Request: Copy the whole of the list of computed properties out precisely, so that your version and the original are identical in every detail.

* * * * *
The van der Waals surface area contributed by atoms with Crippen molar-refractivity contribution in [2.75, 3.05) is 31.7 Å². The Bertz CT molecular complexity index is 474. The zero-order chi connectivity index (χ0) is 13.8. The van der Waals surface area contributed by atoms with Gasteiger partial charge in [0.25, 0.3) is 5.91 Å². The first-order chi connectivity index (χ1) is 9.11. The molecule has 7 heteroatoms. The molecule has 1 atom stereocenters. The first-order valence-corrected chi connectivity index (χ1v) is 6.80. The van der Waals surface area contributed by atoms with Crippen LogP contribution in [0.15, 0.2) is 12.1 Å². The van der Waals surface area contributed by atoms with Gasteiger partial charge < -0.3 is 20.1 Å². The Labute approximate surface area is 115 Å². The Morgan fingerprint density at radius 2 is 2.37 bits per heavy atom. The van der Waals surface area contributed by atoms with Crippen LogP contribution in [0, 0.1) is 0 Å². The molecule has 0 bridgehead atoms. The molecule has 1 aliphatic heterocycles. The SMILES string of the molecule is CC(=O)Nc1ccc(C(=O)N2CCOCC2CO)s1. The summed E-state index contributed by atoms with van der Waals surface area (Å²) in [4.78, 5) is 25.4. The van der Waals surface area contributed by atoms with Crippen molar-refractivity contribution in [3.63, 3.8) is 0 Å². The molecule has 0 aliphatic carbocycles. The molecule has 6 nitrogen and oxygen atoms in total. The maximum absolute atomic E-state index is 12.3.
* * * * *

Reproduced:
The van der Waals surface area contributed by atoms with Crippen molar-refractivity contribution in [2.75, 3.05) is 31.7 Å². The Bertz CT molecular complexity index is 474. The zero-order chi connectivity index (χ0) is 13.8. The van der Waals surface area contributed by atoms with Gasteiger partial charge in [0.25, 0.3) is 5.91 Å². The first-order chi connectivity index (χ1) is 9.11. The molecule has 7 heteroatoms. The molecule has 1 atom stereocenters. The first-order valence-corrected chi connectivity index (χ1v) is 6.80. The van der Waals surface area contributed by atoms with Crippen LogP contribution in [0.15, 0.2) is 12.1 Å². The van der Waals surface area contributed by atoms with Gasteiger partial charge < -0.3 is 20.1 Å². The Labute approximate surface area is 115 Å². The Morgan fingerprint density at radius 2 is 2.37 bits per heavy atom. The van der Waals surface area contributed by atoms with Crippen LogP contribution in [0, 0.1) is 0 Å². The molecule has 0 bridgehead atoms. The molecule has 1 aliphatic heterocycles. The SMILES string of the molecule is CC(=O)Nc1ccc(C(=O)N2CCOCC2CO)s1. The summed E-state index contributed by atoms with van der Waals surface area (Å²) in [4.78, 5) is 25.4. The van der Waals surface area contributed by atoms with Crippen molar-refractivity contribution in [3.63, 3.8) is 0 Å². The molecule has 0 aliphatic carbocycles. The molecule has 6 nitrogen and oxygen atoms in total. The maximum absolute atomic E-state index is 12.3.